The city's new veggie venue proves a mixed bag with plenty of promise
BOLD Street has undergone quite the renaissance in the last few years, with units emptying and being replenished with more boutique style premises and recently greater numbers of delicatessens and restaurants.
The most recent addition to this cohort is Our Kitchen, the vegetarian and vegan brainchild of erstwhile Children’s BBC presenter Tara Maguire.
There is a palpable sense of pride in the menu, surveying what was leaving the kitchen and the passion the staff had in discussing dishes with patrons
Once inside the slim façade, a glance upward gives the impression that an electrical spider fed on a diet of skittles has been employed to do the lighting. The restrained sprinkling of colour is a welcome contrast to what is a fairly Spartan arrangement: metro tiling, magnolia painted plaster and a bamboo mosaic are a welcome break from distressed brickwork - although Edison filament bulbs are still in use, twinned with a satisfactory amount of natural light.
There are many bases covered by Our Kitchen. Glancing at the menu it provides a reasonable number of breakfast choices (up to midday) along with some interesting juice bar stylings, hot drink offerings and a smattering of small plates. The pleasing thing is it never feels overwhelming or a “vegetarian by numbers” offering. There is some invention here, among the safer offerings.
The staccato delivery of our order was a little odd, but welcome, given elbow-room is a bit of a luxury and table space is somewhat a premium. First past the post was the sweet potato and spinach frittata with whipped feta cheese (£5.50). Both in terms of appearance (a decorated slab of a dish) and by the tap dance it did on our palates, this was a very high benchmark for the rest of the food to meet. Plenty of contrast was on display, with the sweetness of the potato, astringency of spinach and the rich umami of the cheese. This dish provided a very pleasing blend of flavour and texture.
Sides of baked kale with lemon and sea salt (£2.25) and skin-on parmesan and parsley fries (£3.50) provided good ballast, with the seasoning just right on each.
The other dishes arrived a good 10 minutes after and neither were quite up to the standard of the frittata; Grilled halloumi (£5) was cooked well and presented with fresh and beautifully dressed salad leaves and red amaranth but was, perhaps, just a bit too simple, while the three spicy, mini bean burgers (£6) looked massively enticing and held up, integrity-wise, pretty well. The salad, chutney and texture of the burger were all great, however, the seasoning was distinctly lacking and could have benefited from some additional spice to a dish which can be notoriously (and was) short on flavour.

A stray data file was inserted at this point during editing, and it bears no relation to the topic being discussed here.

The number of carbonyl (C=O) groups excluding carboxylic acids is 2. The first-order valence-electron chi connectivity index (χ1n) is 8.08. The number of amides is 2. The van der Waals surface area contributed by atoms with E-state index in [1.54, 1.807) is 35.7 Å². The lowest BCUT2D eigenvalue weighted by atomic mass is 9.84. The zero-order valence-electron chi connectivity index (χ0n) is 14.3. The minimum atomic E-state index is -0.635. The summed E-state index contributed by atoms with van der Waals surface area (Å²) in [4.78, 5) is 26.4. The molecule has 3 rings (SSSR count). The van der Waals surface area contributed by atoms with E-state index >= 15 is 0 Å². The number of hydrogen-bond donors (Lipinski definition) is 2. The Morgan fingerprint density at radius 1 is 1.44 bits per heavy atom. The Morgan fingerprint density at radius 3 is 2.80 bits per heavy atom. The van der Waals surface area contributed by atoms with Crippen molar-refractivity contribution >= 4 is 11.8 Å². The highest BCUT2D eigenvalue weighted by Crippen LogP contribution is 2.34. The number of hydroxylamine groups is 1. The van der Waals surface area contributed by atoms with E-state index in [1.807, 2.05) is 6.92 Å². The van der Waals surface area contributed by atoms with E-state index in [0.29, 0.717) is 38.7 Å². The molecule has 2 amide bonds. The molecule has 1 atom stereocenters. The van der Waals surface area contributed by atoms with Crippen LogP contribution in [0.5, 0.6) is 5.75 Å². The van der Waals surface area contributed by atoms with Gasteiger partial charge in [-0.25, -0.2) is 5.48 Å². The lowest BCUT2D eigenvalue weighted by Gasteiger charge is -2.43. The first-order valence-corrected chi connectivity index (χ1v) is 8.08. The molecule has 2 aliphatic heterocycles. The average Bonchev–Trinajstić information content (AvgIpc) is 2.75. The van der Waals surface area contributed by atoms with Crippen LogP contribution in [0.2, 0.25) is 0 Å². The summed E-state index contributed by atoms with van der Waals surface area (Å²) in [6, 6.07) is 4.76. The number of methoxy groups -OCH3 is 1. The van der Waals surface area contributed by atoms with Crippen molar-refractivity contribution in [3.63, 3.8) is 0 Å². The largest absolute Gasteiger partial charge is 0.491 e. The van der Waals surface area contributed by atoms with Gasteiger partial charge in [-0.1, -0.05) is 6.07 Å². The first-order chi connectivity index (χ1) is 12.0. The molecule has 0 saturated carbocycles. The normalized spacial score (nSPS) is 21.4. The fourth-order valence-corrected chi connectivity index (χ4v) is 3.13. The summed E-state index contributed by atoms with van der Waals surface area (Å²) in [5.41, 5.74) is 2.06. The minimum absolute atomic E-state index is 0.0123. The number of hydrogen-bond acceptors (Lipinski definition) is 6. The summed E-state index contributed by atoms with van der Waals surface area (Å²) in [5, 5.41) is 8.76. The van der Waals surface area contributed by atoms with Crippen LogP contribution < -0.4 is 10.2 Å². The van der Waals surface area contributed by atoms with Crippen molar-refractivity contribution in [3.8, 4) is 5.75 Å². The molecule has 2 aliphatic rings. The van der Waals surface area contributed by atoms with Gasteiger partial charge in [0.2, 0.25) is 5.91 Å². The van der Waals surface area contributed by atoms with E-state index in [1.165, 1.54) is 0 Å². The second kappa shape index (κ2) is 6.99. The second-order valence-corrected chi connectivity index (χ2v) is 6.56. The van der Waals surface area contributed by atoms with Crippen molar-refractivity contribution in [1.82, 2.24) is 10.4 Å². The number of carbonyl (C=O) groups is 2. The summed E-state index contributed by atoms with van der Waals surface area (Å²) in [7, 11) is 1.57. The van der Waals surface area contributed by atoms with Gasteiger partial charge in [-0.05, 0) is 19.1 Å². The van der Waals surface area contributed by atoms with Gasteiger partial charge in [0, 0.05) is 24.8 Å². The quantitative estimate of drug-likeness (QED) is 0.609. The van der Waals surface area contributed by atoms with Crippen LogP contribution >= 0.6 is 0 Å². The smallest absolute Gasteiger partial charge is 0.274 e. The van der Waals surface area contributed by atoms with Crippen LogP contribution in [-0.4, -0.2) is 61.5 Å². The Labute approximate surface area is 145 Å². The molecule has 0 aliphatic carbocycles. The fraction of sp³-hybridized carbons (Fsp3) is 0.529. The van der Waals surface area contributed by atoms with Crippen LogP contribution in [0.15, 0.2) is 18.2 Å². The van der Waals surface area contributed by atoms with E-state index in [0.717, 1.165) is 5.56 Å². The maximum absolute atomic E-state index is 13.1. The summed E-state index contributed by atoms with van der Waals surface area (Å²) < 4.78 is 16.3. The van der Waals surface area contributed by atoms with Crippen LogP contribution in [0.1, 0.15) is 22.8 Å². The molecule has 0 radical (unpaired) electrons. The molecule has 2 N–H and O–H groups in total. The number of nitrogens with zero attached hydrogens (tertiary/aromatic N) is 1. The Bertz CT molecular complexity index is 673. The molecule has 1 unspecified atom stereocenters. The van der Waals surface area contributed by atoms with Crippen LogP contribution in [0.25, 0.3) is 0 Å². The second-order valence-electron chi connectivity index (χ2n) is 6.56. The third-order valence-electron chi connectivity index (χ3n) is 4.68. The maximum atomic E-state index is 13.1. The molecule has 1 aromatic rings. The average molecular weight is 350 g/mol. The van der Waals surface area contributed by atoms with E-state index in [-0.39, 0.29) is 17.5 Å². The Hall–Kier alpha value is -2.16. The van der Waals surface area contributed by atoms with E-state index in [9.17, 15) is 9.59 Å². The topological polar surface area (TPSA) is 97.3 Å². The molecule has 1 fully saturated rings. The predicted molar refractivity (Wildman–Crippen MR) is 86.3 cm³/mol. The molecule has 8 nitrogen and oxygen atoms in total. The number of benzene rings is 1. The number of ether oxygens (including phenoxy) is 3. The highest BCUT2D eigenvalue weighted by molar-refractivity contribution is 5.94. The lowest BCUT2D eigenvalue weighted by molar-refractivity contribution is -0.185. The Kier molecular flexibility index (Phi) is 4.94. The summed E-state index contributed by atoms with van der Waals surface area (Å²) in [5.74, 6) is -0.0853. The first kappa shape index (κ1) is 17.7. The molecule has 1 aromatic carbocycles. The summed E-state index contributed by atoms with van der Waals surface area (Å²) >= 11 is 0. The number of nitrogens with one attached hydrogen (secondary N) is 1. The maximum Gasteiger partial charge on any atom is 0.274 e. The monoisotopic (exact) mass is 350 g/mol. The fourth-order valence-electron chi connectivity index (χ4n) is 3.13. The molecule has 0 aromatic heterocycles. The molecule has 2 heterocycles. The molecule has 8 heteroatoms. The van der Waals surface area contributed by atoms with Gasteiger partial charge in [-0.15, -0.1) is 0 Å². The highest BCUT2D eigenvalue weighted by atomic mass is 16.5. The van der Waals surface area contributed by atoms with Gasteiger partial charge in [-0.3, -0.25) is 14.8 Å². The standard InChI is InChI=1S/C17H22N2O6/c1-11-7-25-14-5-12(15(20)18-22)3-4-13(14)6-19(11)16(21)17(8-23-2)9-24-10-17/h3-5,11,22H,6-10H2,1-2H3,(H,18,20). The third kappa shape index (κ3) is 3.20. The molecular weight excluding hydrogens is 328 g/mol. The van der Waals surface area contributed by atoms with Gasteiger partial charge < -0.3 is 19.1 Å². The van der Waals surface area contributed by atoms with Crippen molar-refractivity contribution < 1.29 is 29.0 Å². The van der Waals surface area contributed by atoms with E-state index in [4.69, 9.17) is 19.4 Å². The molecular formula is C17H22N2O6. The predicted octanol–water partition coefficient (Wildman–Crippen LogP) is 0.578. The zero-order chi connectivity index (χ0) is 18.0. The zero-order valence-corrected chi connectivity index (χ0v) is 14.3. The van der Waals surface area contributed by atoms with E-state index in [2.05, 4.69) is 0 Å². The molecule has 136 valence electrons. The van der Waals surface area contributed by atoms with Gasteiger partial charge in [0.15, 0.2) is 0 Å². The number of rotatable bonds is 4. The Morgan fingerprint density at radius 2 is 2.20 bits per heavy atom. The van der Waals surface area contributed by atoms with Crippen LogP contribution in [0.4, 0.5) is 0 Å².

Thank goodness things shot back on track with the arrival of dessert. Ice cream (available in both vegan and dairy) with berry compote and cacao nibs (£3.75) was delicious; there was no hint, on any of the scoops (strawberry, chocolate and vanilla), of artificial flavouring and the colour was a dead give away of a homemade quality, lovely tangy (and almost boozy) acidity, richness and a good balance meant it was enjoyable all the way to the final bowl-scraped mouthful.
The chocolate and macadamia brownie (£4.50) was again, on another level. An unusual but highly enjoyable array of textures was given by the brownie itself, a generous scoop of vanilla ice cream and the satisfying crunch of raw cacao. From crumbly, to cakey and onto gooey, the mixture of macadamia, chocolate and walnut never really reached a point of decadent overload; no tooth-shattering sweetness and just the right level of dark chocolate bitterness meant a great punctuation to this meal.
Other take home notes from the experience of Our Kitchen are rather a mixed bag. They do not take bookings, but service is very friendly, brisk and tables seem to turn over at a healthy frequency. Some minor aberrations on the bill were dealt with without fuss and in a pleasant manner. The ambience is at a good level for most people; the undulating conversation levels never really have to be raised thanks to a considered volume and suitable soundtrack for the premises.
Given the increasing demand for vegetarian cuisine and the gathering momentum of veganism, there is a definite market for this kind of establishment and it has hit the ground running at a reasonable pace.
There is a palpable sense of pride in the menu, surveying what was leaving the kitchen and observing the passion the staff had in discussing dishes with patrons around us. This doesn’t mean there should be any resting on laurels; there is room for improvement on something with pretty solid and somewhat enjoyable foundations.
All scored Confidential reviews are paid for by the company, never the restaurant or a PR outfit. Critics dine unannounced and their opinions are completely independent of any commercial relationships.
84a Bold Street,
Liverpool, L1 4HR.
Tel: 0151 709 0606.
Frittata, 9/10; bean burgers and halloumi, 6/10; sides and ice cream, 7/10; brownie, 9/10
Brisk, affable and very friendly
Aurally and visually pleasing, lacking in a bit of comfort space however in the name of increased covers